Top 10 Essentials for a Lymie Purse or Bag

By Rebecca Bressler

The essentials for Lymies on the go!

Recently my husband was involved in a terrible car accident and hospitalized for a few days. Through the course of these new events, I’ve learned a lot about what I can and can’t handle. Once everybody saw him and we knew he was going to be alright a lot of the attention turned on me – “How are you going to manage this without help?” “Don’t forget to eat!” “Are you taking your meds?” “You have to take care of yourself!” Of course, I already was but I was used to having him there to help me.

I quickly realized, I’ve got this! We’ve got this! As Lymies and Spoonies, we all have had the unfortunate turn of events where we’ve become our own advocates and at times, our own doctors. We’ve gone through some tough things and we have an arsenal of supplies and knowledge to get us through even when it seems we can’t. I’ve learned you need to be prepared for anything. Imagine your worst day and the things that helped you get through it. A blanket, certain clothes, a heating pad, lemon water, and anything else that helps you.

In case you’re new to the Lyme world or any other chronic illness here are some of my must haves when I leave the house, go on a trip, or need to be my own caregiver.

  1. Bag It – You’ll need a big purse/bag/rolling bag depending on your need. I have a large purse right now but have definitely had a small duffle bag before to help. It might seem a pest to take with you but trust me, it will help you when you need it! Find a cute one or get multiple if you want. If you’re a kid with Lyme, get a cool looking backpack and don’t feel embarrassed! Use stickers and /or patches to make it your own! Of course this always includes the normal “supplies”- sunglasses, chapstick, glasses, contact case with solution, etc.
  2. Hydrate! – My 32oz water bottle. This is a must! We need to keep hydrated and sometimes dehydration can sneak up faster than we realize because of all the other symptoms we may be experiencing that day. Sometimes I add in some lemon juice. Lemon juice is a great help for any abdominal pain. As always, make sure the bottle is BPA free!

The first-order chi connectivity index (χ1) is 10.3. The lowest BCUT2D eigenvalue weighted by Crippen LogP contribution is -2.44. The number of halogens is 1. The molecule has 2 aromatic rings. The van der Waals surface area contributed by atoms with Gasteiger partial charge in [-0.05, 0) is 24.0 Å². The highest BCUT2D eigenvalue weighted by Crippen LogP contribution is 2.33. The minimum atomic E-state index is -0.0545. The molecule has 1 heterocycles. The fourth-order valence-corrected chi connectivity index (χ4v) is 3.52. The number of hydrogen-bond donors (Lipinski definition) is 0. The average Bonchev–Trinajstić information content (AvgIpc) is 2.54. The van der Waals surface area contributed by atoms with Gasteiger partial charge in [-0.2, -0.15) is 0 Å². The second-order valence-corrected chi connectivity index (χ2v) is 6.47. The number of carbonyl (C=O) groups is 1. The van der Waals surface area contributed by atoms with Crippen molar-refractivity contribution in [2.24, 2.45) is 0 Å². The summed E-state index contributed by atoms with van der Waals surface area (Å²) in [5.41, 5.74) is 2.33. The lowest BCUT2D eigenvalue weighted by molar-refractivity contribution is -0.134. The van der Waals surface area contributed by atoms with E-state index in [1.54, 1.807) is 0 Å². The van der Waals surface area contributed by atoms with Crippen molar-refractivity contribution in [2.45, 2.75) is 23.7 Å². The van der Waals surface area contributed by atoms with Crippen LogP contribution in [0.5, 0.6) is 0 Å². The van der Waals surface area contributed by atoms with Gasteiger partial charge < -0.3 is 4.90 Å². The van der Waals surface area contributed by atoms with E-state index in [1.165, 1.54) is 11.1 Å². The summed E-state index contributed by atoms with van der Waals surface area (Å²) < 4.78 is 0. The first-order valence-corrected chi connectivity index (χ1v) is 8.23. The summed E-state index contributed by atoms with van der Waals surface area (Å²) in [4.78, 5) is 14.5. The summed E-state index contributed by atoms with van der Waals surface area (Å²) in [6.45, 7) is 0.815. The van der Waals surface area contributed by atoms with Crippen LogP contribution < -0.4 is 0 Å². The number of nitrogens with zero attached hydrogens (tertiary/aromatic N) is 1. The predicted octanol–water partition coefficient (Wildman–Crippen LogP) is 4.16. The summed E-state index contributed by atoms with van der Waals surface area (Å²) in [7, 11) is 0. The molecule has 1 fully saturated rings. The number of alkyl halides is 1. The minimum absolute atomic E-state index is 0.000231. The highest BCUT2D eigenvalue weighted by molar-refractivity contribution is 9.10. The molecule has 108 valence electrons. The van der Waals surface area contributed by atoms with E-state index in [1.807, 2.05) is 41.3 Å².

3. Snacks! – I always keep a fruit snack or gluten free protein bar in my purse for just in case situations but if I’m traveling I’ll need something more. Most airports don’t have a lot of gluten free, dairy free options and my body typically doesn’t enjoy meat when I’m having a bad day. I’ll bring veggies, a sandwich and an empty water bottle. If I’m lucky and find something different at the airport, then I might get that but I always know I have a back-up and I don’t have to worry.
  4. Pill box – This is super important because we all have a crazy amount of medicine, supplements, and extras that we have to take on a daily basis and need to take at specific times. If we miss a dose, we’ll feel it! There are a ton of different boxes out there. I have a big fancy pill box that I love!! I have 4 slots a day and they’re separate for each day. It’s called a medminder and it’s a lifesaver. Also, makes it easier to travel. Look it up on Amazon (it’s cheaper there!).
  5. Essential oils –  Now this was something that took me awhile to get on the bandwagon with because I was definitely one of those people who thought, “how is an oil gonna help when medicine can’t?”  Trust me, it helps! It makes a HUGE difference! I always bring peppermint oil for my migraines and if I need a little dose of cooling essence on the back of my neck, frankincense for nausea, lemon in case I didn’t put any in my water when I left, and tea tree oil for my lymph nodes on the back of my neck. There are many different kinds of oils to bring and if I’m going on a trip I might add some more but those are my go to. There are plenty of others out there to choose from, just make sure it’s a reputable source.
  6. Change of clothes – Now this one is only for certain situations. If I’m going to have a day of travel, like going to my LLMD which is 2 hours away, or going on a plane and have a long day ahead I will bring a change of clothes. Reason being is my body changes drastically with how I’m feeling. Sometimes I’m freezing wherever I am and others, I’m boiling. Living in Northern California it’s hot in the summer, like super hot out! My usual wear is flip-flops, shorts, and a short sleeve shirt. That’s not conducive to air conditioning so I’ll need a sweater. If I’m going to a doctor’s appointment or treatment center, then I’ll most likely need more comfortable clothes that are baggy because of pain.